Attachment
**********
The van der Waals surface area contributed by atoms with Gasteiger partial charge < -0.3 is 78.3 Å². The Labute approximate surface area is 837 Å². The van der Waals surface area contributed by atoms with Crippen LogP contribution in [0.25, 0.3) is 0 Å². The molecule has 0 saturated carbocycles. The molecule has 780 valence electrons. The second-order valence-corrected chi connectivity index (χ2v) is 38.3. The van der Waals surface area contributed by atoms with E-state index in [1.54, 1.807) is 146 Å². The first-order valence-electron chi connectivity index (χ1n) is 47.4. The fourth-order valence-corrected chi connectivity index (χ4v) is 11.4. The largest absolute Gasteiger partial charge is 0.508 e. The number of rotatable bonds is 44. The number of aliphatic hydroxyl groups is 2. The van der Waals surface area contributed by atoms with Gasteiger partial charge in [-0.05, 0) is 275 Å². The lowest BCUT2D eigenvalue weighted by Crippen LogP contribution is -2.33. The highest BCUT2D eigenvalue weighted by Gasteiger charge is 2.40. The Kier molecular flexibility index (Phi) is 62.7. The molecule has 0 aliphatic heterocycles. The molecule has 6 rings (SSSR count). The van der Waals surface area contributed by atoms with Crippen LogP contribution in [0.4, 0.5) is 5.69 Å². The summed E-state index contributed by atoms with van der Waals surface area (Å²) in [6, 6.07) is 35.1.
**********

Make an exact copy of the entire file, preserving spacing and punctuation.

The van der Waals surface area contributed by atoms with Gasteiger partial charge < -0.3 is 78.3 Å². The Labute approximate surface area is 837 Å². The van der Waals surface area contributed by atoms with Crippen LogP contribution in [0.25, 0.3) is 0 Å². The molecule has 0 saturated carbocycles. The molecule has 780 valence electrons. The second-order valence-corrected chi connectivity index (χ2v) is 38.3. The van der Waals surface area contributed by atoms with E-state index in [1.54, 1.807) is 146 Å². The first-order valence-electron chi connectivity index (χ1n) is 47.4. The fourth-order valence-corrected chi connectivity index (χ4v) is 11.4. The largest absolute Gasteiger partial charge is 0.508 e. The number of rotatable bonds is 44. The number of aliphatic hydroxyl groups is 2. The van der Waals surface area contributed by atoms with Gasteiger partial charge in [-0.05, 0) is 275 Å². The lowest BCUT2D eigenvalue weighted by Crippen LogP contribution is -2.33. The highest BCUT2D eigenvalue weighted by Gasteiger charge is 2.40. The Kier molecular flexibility index (Phi) is 62.7. The molecule has 0 aliphatic heterocycles. The molecule has 6 rings (SSSR count). The van der Waals surface area contributed by atoms with Crippen LogP contribution in [0.4, 0.5) is 5.69 Å². The summed E-state index contributed by atoms with van der Waals surface area (Å²) in [6, 6.07) is 35.1.